Well, it’s tough, no doubt about it. I’ve looked over my bag and found no tears, no stitching coming undone, no fraying in the harness straps and the zippers work like new. With a wipe over it still looks like new but I know that it has been scuffed against walls and rock, sat in mud and sea water and rolled around in the boot of the car. It's even been Squirrel tested (see image below) and passed with flying colours!
Inside, lenses are well protected by foam padding around the internal walls and by a soft cushion at the base to protect the business end of lenses. There is also a ‘doughnut’ type collar that secures the mount end of lenses to stop any movement at the top of the bag. I’ve not had any problems with the internal protection of lenses with the Limo. It is of course, made with very similar materials to the companies Airport series of bags which are bounced around inside aircraft cabins and on press assignments the world over.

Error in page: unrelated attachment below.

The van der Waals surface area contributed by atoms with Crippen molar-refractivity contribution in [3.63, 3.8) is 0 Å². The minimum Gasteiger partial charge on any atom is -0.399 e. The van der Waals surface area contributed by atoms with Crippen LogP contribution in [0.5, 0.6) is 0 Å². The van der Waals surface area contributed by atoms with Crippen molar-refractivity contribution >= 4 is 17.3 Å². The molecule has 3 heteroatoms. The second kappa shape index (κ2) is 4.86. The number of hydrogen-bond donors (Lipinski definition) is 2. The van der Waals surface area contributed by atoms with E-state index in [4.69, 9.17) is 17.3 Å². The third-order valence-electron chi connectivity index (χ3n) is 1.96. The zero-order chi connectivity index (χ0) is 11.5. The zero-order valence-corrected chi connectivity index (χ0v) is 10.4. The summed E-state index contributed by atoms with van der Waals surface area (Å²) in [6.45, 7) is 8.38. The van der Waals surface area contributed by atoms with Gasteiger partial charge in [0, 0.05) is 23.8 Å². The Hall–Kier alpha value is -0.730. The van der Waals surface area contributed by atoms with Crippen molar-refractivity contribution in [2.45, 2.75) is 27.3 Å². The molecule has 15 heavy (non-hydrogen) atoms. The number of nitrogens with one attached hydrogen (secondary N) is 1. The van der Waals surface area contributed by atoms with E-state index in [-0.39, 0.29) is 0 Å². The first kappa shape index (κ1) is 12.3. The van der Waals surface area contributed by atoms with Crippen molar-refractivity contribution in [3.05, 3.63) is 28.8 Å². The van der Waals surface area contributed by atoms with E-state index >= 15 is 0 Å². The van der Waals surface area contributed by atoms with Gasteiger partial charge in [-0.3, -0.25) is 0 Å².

Comfort and Use in the Field
For its size and capacity the Glass Limo has a great harness with plenty of padding and a waist belt that can be used as supplied, removed or even replaced with one of the company’s other waist belt systems. Unless I’m going on a really long hike, I tend to use just the shoulder straps which are well padded and comfortable.
The whole harness is adjustable as you would expect and there is also a very nice lumbar pad which sits the pack snugly against your back. As the bag is fairly narrow and not too deep, you don’t notice it in your peripheral vision as much as other bags which can remind you they are there all the time. You don’t catch your arms on it as you walk or bang your head on it if you look up. As long lens packs go, it’s very unobtrusive.